In 2010, the Luxembourg Training Observatory launched a survey ( ) to evaluate the economically-active population’s perception of lifelong learning. Results of this survey were extremely valuable. Of respondents, 90% see continuous training as a solution to improve their skills and increase their working value.
All Bulgarian citizens have now access to an electronic self-study platform in two thematic areas: ‘Social and legal labour relationships’ and ‘Teamwork and social activities’.
Until 2014, establishment of 42 sectoral practical training centres (SPTC) is foreseen; two of them have already opened on wood technologies and the furniture production sector.
Telework for family life-work reconciliation in the EU: promoting women participation and mobility - WOMEN IN, is a project currently funded by the European Commission, the Leonardo da Vinci programme and the Transfer of innovation subprogramme. It is being implemented between October 2011 and September 2013.
The IDAN training centre recently conducted a survey among skilled workers in Iceland on their attitudes towards their professions. Over 3800 skilled workers in 21 occupations answered a questionnaire about their working environments, professions and training. The results showed that more than 90% were proud of their professions and almost 87% of respondents were satisfied with their work. Almost three out of four stated that they would recommend their profession to young people.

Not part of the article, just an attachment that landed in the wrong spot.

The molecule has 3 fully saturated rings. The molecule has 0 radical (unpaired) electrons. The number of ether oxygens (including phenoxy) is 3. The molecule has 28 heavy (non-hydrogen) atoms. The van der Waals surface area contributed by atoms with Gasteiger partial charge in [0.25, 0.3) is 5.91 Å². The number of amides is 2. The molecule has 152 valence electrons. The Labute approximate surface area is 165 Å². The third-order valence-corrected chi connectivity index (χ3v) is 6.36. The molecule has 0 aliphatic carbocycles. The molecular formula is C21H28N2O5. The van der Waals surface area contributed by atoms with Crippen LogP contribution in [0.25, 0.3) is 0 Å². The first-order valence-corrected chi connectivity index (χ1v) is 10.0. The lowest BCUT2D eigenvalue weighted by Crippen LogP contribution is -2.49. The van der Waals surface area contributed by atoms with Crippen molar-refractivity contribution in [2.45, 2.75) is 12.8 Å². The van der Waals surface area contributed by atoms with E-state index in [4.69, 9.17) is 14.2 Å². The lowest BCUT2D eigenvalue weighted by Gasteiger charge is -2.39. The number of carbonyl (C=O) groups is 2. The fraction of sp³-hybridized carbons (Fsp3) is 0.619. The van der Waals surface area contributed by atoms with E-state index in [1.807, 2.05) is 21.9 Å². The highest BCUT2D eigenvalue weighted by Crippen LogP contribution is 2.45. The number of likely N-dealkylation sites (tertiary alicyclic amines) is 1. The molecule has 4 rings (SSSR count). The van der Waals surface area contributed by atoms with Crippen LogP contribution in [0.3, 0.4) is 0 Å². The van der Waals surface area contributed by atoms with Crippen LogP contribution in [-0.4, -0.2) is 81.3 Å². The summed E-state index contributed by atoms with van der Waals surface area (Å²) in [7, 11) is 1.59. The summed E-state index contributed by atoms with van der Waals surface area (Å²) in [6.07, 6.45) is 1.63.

The total amount spent on continuing training of workers in Italy is about EUR 5 billion a year. Total resources for the training of Italian workers made available by the European Social Fund, national laws (236/93 and 53/00) and the Sectoral Training Funds amount to about EUR 1 billion a year.
Aware of the positive impact of training policies on growth and competitiveness, the Luxembourg Government intends to increase its financial contribution to continuing training in private companies. This measure specifically targets unskilled and older workers.
With the average age of the working population increasing, Europeans now have to work longer. How can these extended careers become more successful and satisfying? And how can lifelong guidance and counselling specifically support older workers?